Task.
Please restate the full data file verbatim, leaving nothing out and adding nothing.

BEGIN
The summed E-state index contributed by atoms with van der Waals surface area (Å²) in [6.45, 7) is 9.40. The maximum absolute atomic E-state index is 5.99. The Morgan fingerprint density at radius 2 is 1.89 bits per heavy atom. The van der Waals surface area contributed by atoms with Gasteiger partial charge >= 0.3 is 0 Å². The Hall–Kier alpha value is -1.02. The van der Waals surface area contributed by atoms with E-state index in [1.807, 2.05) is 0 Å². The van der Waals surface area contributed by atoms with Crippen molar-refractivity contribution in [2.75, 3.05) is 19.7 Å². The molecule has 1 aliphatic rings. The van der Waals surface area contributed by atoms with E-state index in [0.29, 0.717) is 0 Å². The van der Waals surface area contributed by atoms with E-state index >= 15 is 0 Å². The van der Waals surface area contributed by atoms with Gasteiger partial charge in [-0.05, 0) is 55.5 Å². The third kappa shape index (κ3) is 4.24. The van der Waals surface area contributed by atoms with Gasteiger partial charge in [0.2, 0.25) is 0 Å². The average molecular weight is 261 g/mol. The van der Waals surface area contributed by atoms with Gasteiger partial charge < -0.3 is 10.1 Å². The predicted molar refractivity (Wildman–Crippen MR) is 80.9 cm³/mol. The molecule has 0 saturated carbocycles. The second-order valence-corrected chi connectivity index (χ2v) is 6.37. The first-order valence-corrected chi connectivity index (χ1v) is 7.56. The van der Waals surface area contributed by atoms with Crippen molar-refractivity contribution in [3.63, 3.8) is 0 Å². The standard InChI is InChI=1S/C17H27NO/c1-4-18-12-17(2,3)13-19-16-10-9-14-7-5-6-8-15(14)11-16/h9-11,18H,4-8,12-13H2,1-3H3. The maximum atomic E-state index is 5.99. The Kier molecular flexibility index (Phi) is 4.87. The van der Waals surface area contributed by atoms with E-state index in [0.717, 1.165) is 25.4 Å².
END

The summed E-state index contributed by atoms with van der Waals surface area (Å²) in [6.45, 7) is 9.40. The maximum absolute atomic E-state index is 5.99. The Morgan fingerprint density at radius 2 is 1.89 bits per heavy atom. The van der Waals surface area contributed by atoms with Gasteiger partial charge >= 0.3 is 0 Å². The Hall–Kier alpha value is -1.02. The van der Waals surface area contributed by atoms with E-state index in [1.807, 2.05) is 0 Å². The van der Waals surface area contributed by atoms with Crippen molar-refractivity contribution in [2.75, 3.05) is 19.7 Å². The molecule has 1 aliphatic rings. The van der Waals surface area contributed by atoms with E-state index in [0.29, 0.717) is 0 Å². The van der Waals surface area contributed by atoms with E-state index >= 15 is 0 Å². The van der Waals surface area contributed by atoms with Gasteiger partial charge in [-0.05, 0) is 55.5 Å². The third kappa shape index (κ3) is 4.24. The van der Waals surface area contributed by atoms with Gasteiger partial charge in [0.2, 0.25) is 0 Å². The average molecular weight is 261 g/mol. The van der Waals surface area contributed by atoms with Gasteiger partial charge < -0.3 is 10.1 Å². The predicted molar refractivity (Wildman–Crippen MR) is 80.9 cm³/mol. The molecule has 0 saturated carbocycles. The second-order valence-corrected chi connectivity index (χ2v) is 6.37. The first-order valence-corrected chi connectivity index (χ1v) is 7.56. The van der Waals surface area contributed by atoms with Crippen molar-refractivity contribution in [3.63, 3.8) is 0 Å². The standard InChI is InChI=1S/C17H27NO/c1-4-18-12-17(2,3)13-19-16-10-9-14-7-5-6-8-15(14)11-16/h9-11,18H,4-8,12-13H2,1-3H3. The maximum atomic E-state index is 5.99. The Kier molecular flexibility index (Phi) is 4.87. The van der Waals surface area contributed by atoms with E-state index in [0.717, 1.165) is 25.4 Å².